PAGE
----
You’ll be my prone and I’ll be your savage.

  5. Bingo

    It’s a non-story.
    The fact is that 62% of the population voted ‘Yes’.
    Some of those votes came from Roscommon too you know….so give the Rossies a break.

    1. Digs

      Yes they did, but they will soon be run out of the territory by the elders! Once word gets back to chief Murphy, they will be looking for the gay sympathisers and there will be lynchings! Roscommons darkest day has not yet dawned.

  6. David Higgins

    Wrong map. Above is the new boundaries which don’t take effect until 2016. The old boundaries still apply

  7. Eoghany

    Being annoyed over bad drinking water and a lack of employment in the area is a really poor reason to want to deny gay people the opportunity to marry. I think if this is the case, it makes them look worse.

    1. All the good ones fly south for winter

      Unless gay people were coming out of the taps saying you’re fired buddy!

  8. Eliot Rosewater

    I think the Yes campaign organised a brilliant, effective campaign (the figures obviously back this up) but there were definitely elements that left a sour taste in my mouth. I would love to see a breakdown of how different age groups, nationalities, etc voted, but what we were subjected to in the run up to the vote was assumptions about how the elderly, rural, minorities (particularly eastern Europeans), and working class people were going to vote. Because of course, these people couldn’t be as progressive and enlightened as ourselves. And then add on top of that the idea that anybody voting no was a homophobic bigot. Sure, a lot were, but not all of them.

    Anyway, hoping that the positives of this referendum (and it is overwhelmingly positive) will carry on to future elections and referendums (particularly the youth vote and increased turnout).

    1. All the good ones fly south for winter

      “[b]ut there were definitely elements that left a sour taste in my mouth…”

      Maybe you got a little bit too involved.

      1. Eliot Rosewater

        @All The Good Ones: I knew when writing that I should re-phrase. But I’m a lazy, lazy man.

        1. All the good ones fly south for winter

          Who is your buddy? Never said no to a barrel full of fish.

  9. Formerly known as @ireland.com

    It is not like 90% of Roscommon/South Leitrim voted No. Give them a break.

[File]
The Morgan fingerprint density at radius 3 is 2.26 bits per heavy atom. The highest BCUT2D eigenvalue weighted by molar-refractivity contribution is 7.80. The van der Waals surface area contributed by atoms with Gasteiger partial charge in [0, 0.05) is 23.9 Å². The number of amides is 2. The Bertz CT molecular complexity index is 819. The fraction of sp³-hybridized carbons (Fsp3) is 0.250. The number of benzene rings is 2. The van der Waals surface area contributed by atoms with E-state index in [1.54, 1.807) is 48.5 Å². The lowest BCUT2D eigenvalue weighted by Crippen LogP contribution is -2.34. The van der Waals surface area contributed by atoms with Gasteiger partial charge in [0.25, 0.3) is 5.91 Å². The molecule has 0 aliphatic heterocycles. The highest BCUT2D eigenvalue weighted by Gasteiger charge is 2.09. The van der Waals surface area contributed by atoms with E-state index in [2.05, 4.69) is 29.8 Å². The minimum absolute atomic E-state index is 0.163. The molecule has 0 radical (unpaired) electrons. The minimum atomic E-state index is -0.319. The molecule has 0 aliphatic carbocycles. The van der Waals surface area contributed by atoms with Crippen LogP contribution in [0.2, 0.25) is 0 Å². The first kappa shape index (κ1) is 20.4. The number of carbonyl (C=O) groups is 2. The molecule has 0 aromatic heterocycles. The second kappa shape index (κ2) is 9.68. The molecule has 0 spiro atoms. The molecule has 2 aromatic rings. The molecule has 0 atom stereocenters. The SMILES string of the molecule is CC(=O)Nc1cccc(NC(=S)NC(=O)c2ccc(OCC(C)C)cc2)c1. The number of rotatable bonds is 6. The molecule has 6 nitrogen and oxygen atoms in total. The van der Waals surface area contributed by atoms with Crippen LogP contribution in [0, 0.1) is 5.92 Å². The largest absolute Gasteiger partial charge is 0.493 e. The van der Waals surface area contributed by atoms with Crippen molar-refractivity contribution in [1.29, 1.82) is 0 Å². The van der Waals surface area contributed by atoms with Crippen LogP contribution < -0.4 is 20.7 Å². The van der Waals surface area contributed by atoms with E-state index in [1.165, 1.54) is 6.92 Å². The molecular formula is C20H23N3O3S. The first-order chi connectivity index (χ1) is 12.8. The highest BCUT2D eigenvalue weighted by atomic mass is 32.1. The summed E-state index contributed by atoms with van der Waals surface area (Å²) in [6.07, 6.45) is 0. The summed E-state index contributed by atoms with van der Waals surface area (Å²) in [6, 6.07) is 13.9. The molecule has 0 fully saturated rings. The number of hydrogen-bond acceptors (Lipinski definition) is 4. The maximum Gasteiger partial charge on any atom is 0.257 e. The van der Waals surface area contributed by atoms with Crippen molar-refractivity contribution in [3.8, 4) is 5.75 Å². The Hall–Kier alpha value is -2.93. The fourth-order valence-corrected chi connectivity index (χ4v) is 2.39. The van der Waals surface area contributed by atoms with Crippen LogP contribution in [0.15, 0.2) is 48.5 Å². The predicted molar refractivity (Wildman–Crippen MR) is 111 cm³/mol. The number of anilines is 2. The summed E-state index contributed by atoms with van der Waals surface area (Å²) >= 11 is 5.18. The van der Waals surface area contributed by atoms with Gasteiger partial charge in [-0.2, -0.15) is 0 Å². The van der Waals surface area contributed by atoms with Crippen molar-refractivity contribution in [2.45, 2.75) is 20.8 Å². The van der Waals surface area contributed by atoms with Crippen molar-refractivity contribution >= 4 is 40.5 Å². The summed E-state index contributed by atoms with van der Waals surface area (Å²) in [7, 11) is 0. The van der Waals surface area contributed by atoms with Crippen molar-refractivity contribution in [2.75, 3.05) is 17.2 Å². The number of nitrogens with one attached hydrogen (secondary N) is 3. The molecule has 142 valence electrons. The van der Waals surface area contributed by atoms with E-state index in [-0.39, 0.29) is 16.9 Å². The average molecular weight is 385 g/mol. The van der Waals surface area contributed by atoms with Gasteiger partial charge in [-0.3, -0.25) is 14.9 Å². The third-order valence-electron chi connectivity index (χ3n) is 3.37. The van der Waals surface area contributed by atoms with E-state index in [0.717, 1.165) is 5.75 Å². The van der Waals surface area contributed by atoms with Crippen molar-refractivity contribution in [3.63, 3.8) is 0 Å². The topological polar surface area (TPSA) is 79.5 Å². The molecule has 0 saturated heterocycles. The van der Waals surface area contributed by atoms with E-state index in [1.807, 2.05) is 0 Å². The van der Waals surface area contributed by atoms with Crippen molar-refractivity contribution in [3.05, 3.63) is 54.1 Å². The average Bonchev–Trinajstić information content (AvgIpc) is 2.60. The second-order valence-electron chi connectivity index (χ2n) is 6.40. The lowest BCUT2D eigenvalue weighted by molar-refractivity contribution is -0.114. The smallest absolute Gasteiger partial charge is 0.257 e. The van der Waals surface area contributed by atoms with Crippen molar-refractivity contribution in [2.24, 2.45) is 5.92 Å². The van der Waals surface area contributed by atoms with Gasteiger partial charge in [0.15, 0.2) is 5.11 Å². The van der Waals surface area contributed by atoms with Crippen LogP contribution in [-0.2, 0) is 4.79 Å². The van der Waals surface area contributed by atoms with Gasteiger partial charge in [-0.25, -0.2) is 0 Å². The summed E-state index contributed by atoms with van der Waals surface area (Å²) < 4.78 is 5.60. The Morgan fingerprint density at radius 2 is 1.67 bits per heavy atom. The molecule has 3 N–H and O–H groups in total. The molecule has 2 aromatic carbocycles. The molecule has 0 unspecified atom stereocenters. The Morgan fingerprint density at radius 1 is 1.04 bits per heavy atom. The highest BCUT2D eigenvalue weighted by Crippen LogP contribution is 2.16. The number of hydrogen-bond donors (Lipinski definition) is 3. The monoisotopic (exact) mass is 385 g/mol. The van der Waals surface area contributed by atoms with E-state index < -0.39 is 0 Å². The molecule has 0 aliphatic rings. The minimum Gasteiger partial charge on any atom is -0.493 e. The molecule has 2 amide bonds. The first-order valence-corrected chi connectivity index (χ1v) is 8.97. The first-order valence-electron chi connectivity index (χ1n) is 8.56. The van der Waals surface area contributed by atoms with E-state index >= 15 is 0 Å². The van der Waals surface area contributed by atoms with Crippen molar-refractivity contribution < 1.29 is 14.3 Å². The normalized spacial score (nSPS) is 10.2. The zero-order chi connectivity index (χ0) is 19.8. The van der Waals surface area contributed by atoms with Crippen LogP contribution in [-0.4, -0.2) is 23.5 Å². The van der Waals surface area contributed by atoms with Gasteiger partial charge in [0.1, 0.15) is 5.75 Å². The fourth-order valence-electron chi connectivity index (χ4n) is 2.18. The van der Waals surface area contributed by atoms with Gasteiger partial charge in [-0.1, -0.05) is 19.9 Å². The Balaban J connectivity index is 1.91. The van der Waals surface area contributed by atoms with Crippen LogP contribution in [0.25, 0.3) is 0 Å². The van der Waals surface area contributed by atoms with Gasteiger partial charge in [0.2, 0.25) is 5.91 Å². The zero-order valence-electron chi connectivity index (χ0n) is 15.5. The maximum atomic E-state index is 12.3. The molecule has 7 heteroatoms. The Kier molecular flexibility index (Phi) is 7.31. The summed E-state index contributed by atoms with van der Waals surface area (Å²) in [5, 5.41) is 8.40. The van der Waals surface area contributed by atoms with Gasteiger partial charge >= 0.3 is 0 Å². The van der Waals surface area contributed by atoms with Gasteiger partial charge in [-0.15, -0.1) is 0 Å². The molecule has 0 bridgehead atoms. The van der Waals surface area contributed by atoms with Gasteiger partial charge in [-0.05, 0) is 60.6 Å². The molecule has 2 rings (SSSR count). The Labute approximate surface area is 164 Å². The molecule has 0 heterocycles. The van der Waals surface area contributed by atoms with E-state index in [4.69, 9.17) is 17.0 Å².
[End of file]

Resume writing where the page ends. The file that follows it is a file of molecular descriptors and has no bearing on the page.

1. newsjustin

      Agreed.

      Far more fruitful to hate the 37% of the nationwide voters who voted No. Inclusive hatred like.

      (The lunacy of complaining about a constituency that narrowly voted no and ignoring others who only narrowly voted yes is hilarious)

      1. Andyourpointiswhatexactly

        I’m the only one in my family who voted yes. I hate them all now. It’s just easier this way.

  10. Gaybo.

    The rest people of Ireland will come to realise that those who voted no in Roscommon South Leitrim were wise indeed.

  11. Lorcan Nagle

    What’s interesting is that at the last couple of anti-water charges marches, they speicifically talked about supporting the marraige equality referendum, and not to spike it to try and get at the government. Also, there were “Stick it to Enda, vote no!” posters stuck up around Liberty Hall during the May Day march. So there does seem to have been a movement linked to the current grassroots political movements that was opposed to the referendum for one reason or another.

  12. Wolfe tone

    Ironically all those who voted for equality thought a sizeable chunk of the population shouldn’t have a chance at being president until they reached a certain age. Ageism???

  13. Sharon's Boyfriend

    Way back in the day, when I was living in Rathmines, I had a girlfriend once who was from Roscommon…A trainee-nurse.
    Her surname was Horan, but anytime she got anything in the post she’d be up before anyone else and she’d change ‘Horan’ to ‘Moran’ before going back to bed, leaving the post for someone to pick up.
    She admitted all this to me later, arguing that it was better to be be a Moran than for people to assume she was a Whoran.

    She was a moron.

    Just sayin’…

  14. jeremy kyle

    About 17,000 voted No in Roscommon/South Leitrim.

    There was 750,000 no votes in Ireland all together.

    But, yeah single out the backward spud farmers.

  15. ExpatsCare

    51.48%… It was close, but yes won. The desire to now turn on one group or county is destructive and not helping. So close… Remember, 49% voted yes.